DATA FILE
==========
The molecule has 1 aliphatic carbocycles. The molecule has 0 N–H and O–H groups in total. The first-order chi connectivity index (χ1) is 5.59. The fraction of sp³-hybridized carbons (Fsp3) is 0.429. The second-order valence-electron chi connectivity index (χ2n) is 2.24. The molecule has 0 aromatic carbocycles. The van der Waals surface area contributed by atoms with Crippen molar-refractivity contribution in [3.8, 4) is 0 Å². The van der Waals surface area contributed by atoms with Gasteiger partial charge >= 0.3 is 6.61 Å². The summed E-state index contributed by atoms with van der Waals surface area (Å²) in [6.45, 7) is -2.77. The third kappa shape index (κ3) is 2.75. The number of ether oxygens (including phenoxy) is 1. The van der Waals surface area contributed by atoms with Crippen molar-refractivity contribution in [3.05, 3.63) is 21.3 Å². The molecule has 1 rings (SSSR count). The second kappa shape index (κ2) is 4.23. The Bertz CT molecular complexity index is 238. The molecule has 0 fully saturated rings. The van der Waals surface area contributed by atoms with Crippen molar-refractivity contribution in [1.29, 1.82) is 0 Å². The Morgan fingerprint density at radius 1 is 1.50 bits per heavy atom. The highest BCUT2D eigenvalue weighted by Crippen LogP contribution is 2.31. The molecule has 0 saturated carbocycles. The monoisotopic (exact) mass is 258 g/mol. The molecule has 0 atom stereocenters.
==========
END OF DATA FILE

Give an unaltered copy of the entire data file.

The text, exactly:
The molecule has 1 aliphatic carbocycles. The molecule has 0 N–H and O–H groups in total. The first-order chi connectivity index (χ1) is 5.59. The fraction of sp³-hybridized carbons (Fsp3) is 0.429. The second-order valence-electron chi connectivity index (χ2n) is 2.24. The molecule has 0 aromatic carbocycles. The van der Waals surface area contributed by atoms with Crippen molar-refractivity contribution in [3.8, 4) is 0 Å². The van der Waals surface area contributed by atoms with Gasteiger partial charge >= 0.3 is 6.61 Å². The summed E-state index contributed by atoms with van der Waals surface area (Å²) in [6.45, 7) is -2.77. The third kappa shape index (κ3) is 2.75. The number of ether oxygens (including phenoxy) is 1. The van der Waals surface area contributed by atoms with Crippen molar-refractivity contribution in [3.05, 3.63) is 21.3 Å². The molecule has 1 rings (SSSR count). The second kappa shape index (κ2) is 4.23. The Bertz CT molecular complexity index is 238. The molecule has 0 fully saturated rings. The van der Waals surface area contributed by atoms with Crippen molar-refractivity contribution in [1.29, 1.82) is 0 Å². The Morgan fingerprint density at radius 1 is 1.50 bits per heavy atom. The highest BCUT2D eigenvalue weighted by Crippen LogP contribution is 2.31. The molecule has 0 saturated carbocycles. The monoisotopic (exact) mass is 258 g/mol. The molecule has 0 atom stereocenters.